10 Things To Know About The Help To Buy Scheme
The Help to Buy Scheme was updated in April 2021. Great news for First Time Buyers needing a little assistance to get onto the property ladder.
But what we often find with the introduction of new government home buying schemes, is that there can be a lack of clarity– especially if you are new to the market.
To help explain all about Help to Buy, Samantha Bickford, Managing Director at The Mortgage Girl, has provided her insight into the new Help to Buy scheme and what to look for.
What is the Help to Buy Scheme?
Help to Buy is a government scheme launched over 5 years ago to help those struggling to buy a house get on the ladder. Back in 2013, the UK was facing a housing shortage with the majority of first-time buyers priced out of the market.
The Government addressed this issue with Help to Buy for new build properties only. With the emphasis being on the builders and contractors to take up the scheme, build more houses and get those struggling to raise the deposit they need, onto the property ladder.
The new scheme launched in April 2021 will make Help to Buy only open to first-time buyers and the government plans to end the scheme completely by 2023, meaning there are only about 2.5 years left of Help to Buy!
What are the practicalities of the scheme?
The Help to Buy Scheme gives First Time Buyers struggling to find an acceptable deposit an extra helping hand.
The First Time Buyer must provide a minimum of 5% of the property value, the government then provides an equity loan for up to 20% of the property value, which goes up to 40% for properties in London.
This provides much needed help to first time buyers looking to purchase their first property.
How do I pay back the loan and what will it cost me?
The best thing about the Help to Buy is that for the first five years you don’t actually have to pay anything– well, almost.
You are required to pay £1 a month (consider it an admin fee) to keep your details with the government, but those first 5-years are there to give you a bit of breathing space.
After that, interest does start to apply. The loan is subject to an additional interest fee of 1.75% per annum on the outstanding amount then rising each year by the increase in RPI plus 1%.
This means that after the 5-years is up, you will only be paying back repayments on the interest, this can be expensive! So if you’d prefer to pay off the capital ( the actual loan you took out) then it might be better at looking to pay it off sooner and look into early repayments.
Anything else to consider?
It does depend on where and what you want to buy. The scheme is available in England and Wales, although the process in Wales is slightly different.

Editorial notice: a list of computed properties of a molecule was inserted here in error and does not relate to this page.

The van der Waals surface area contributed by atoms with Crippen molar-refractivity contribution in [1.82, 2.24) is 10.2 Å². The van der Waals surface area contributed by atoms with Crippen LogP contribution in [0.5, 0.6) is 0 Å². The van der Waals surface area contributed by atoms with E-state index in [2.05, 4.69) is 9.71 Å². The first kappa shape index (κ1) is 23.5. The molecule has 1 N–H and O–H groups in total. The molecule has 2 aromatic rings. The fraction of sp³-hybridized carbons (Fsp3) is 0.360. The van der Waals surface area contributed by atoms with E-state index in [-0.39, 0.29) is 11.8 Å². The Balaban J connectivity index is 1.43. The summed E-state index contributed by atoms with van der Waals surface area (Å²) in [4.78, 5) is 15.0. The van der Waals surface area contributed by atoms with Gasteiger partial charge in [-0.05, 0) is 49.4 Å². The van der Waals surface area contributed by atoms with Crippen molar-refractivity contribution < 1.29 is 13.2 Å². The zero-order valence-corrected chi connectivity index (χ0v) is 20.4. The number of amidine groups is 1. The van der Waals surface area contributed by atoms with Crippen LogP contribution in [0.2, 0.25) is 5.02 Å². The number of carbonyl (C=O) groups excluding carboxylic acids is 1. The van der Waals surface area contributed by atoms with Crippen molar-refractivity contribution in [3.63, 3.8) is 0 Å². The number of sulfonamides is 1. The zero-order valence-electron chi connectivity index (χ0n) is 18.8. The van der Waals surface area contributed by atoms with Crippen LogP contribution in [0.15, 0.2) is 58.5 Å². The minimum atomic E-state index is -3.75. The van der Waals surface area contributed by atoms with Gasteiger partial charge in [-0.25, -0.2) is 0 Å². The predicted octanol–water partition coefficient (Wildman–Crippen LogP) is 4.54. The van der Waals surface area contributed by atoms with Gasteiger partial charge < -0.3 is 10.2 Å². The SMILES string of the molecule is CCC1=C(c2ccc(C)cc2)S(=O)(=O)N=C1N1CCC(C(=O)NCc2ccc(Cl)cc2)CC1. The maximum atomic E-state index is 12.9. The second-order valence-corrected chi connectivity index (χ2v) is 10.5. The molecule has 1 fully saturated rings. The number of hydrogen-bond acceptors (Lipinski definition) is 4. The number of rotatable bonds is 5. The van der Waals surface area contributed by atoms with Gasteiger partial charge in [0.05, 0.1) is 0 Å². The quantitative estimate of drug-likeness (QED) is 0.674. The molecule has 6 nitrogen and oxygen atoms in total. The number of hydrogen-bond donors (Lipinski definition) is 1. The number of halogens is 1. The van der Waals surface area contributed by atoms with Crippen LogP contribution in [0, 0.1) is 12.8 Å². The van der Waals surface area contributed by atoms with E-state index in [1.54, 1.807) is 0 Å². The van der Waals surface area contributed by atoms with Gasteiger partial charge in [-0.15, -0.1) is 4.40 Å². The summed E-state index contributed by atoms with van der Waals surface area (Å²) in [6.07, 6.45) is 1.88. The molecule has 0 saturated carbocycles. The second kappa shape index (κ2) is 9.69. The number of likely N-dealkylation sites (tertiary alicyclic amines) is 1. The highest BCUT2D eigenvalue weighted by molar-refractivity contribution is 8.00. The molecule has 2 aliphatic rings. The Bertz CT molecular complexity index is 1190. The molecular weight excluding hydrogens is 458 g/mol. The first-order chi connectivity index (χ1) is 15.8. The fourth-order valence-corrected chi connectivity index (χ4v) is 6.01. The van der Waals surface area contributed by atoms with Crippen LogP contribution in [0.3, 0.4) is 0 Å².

How much you can spend on a new property will depend on where in the country the property is and your affordability to raise the amount you need for the mortgage.
The thing to consider, as well, is that this is a scheme managed by the Homes and Communities Agency, so it’s another company that will have an interest in your mortgage.
This can make the administration (also known as conveyancing) lengthier on the solicitor’s side.
10 things about Help to Buy that it is important to know!
- Once you have a 5% deposit saved up you can gain up to an additional 20% of the property price (40% in London) from the Help to Buy scheme for a deposit boost in the form of an equity loan.
- How much you can spend on your new home, will depend on which region of the country the property is in. Full details of the price caps for each region of the country can be found on the Help to Buy website.
- You need to remember that this is a loan and you are expected to pay interest payments after 5-years, but that doesn’t stop you from paying back all or part of the loan if you have the funds.
- If you sell the property, you will have to return the Help to Buy money in a lump sum.
- The Help to Buy scheme is fixed against a percentage of the house price, so if your house rises in value expect to pay more, equally if it drops for whatever reason you will pay less.
- You can ONLY buy a new build using the Help to Buy scheme.
- You can combine a Help to Buy ISA or a Lifetime ISA (where users pay money into an ISA and are then given a cash bonus from the government when purchasing a property) with the Help to Buy scheme to maximise the amount of money available.
- There will be extra paperwork to sign if you are using the Help to Buy scheme and be prepared to pay slightly more in fees when using a Help to Buy scheme, as there are more checks needed when dealing with a third party (the Homes and Communities Agency).
- Make sure your builder is registered in the Help to Buy scheme before you agree to purchase the property, or you won’t be able to use the scheme.
- You will need to ensure you are able to raise the remaining amount after your Help to Buy Loan and your deposit via a mortgage. We recommend that you speak to an Independent and Whole of Market mortgage broker to research your mortgage options.
If you liked this post 10 Things To Know About The Help To Buy Scheme and looking for more great mortgage tips & advice, check out our last blog post Nationwide Helping Hand Mortgage For First Time Buyers
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